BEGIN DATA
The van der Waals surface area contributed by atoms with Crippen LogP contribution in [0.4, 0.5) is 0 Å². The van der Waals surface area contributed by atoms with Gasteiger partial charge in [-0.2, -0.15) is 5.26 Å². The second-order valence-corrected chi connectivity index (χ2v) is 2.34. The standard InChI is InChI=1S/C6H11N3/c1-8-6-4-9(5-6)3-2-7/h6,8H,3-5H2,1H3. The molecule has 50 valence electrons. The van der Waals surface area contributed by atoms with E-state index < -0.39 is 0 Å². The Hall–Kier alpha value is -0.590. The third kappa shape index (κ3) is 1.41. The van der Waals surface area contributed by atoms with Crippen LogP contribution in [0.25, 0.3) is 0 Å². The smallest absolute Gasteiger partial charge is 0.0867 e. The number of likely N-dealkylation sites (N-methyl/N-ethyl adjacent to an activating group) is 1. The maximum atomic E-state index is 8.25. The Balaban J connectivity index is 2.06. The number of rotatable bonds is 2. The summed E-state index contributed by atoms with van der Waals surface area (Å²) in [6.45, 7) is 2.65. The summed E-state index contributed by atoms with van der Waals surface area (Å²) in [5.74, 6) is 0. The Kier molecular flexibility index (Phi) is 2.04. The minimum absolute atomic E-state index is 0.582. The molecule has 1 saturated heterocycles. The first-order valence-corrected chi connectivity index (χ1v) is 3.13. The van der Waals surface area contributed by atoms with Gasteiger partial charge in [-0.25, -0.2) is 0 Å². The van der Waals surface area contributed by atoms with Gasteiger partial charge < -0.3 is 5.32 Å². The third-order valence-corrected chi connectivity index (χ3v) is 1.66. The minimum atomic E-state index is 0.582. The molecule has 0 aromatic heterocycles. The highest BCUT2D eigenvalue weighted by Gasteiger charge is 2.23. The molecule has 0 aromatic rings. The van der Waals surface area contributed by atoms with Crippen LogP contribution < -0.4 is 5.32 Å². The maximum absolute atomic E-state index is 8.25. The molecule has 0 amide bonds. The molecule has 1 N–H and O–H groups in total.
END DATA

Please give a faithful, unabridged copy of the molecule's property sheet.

The van der Waals surface area contributed by atoms with Crippen LogP contribution in [0.4, 0.5) is 0 Å². The van der Waals surface area contributed by atoms with Gasteiger partial charge in [-0.2, -0.15) is 5.26 Å². The second-order valence-corrected chi connectivity index (χ2v) is 2.34. The standard InChI is InChI=1S/C6H11N3/c1-8-6-4-9(5-6)3-2-7/h6,8H,3-5H2,1H3. The molecule has 50 valence electrons. The van der Waals surface area contributed by atoms with E-state index < -0.39 is 0 Å². The Hall–Kier alpha value is -0.590. The third kappa shape index (κ3) is 1.41. The van der Waals surface area contributed by atoms with Crippen LogP contribution in [0.25, 0.3) is 0 Å². The smallest absolute Gasteiger partial charge is 0.0867 e. The number of likely N-dealkylation sites (N-methyl/N-ethyl adjacent to an activating group) is 1. The maximum atomic E-state index is 8.25. The Balaban J connectivity index is 2.06. The number of rotatable bonds is 2. The summed E-state index contributed by atoms with van der Waals surface area (Å²) in [6.45, 7) is 2.65. The summed E-state index contributed by atoms with van der Waals surface area (Å²) in [5.74, 6) is 0. The Kier molecular flexibility index (Phi) is 2.04. The minimum absolute atomic E-state index is 0.582. The molecule has 1 saturated heterocycles. The first-order valence-corrected chi connectivity index (χ1v) is 3.13. The van der Waals surface area contributed by atoms with Gasteiger partial charge in [-0.25, -0.2) is 0 Å². The van der Waals surface area contributed by atoms with Gasteiger partial charge < -0.3 is 5.32 Å². The third-order valence-corrected chi connectivity index (χ3v) is 1.66. The minimum atomic E-state index is 0.582. The molecule has 0 aromatic heterocycles. The highest BCUT2D eigenvalue weighted by Gasteiger charge is 2.23. The molecule has 0 aromatic rings. The van der Waals surface area contributed by atoms with Crippen LogP contribution < -0.4 is 5.32 Å². The maximum absolute atomic E-state index is 8.25. The molecule has 0 amide bonds. The molecule has 1 N–H and O–H groups in total.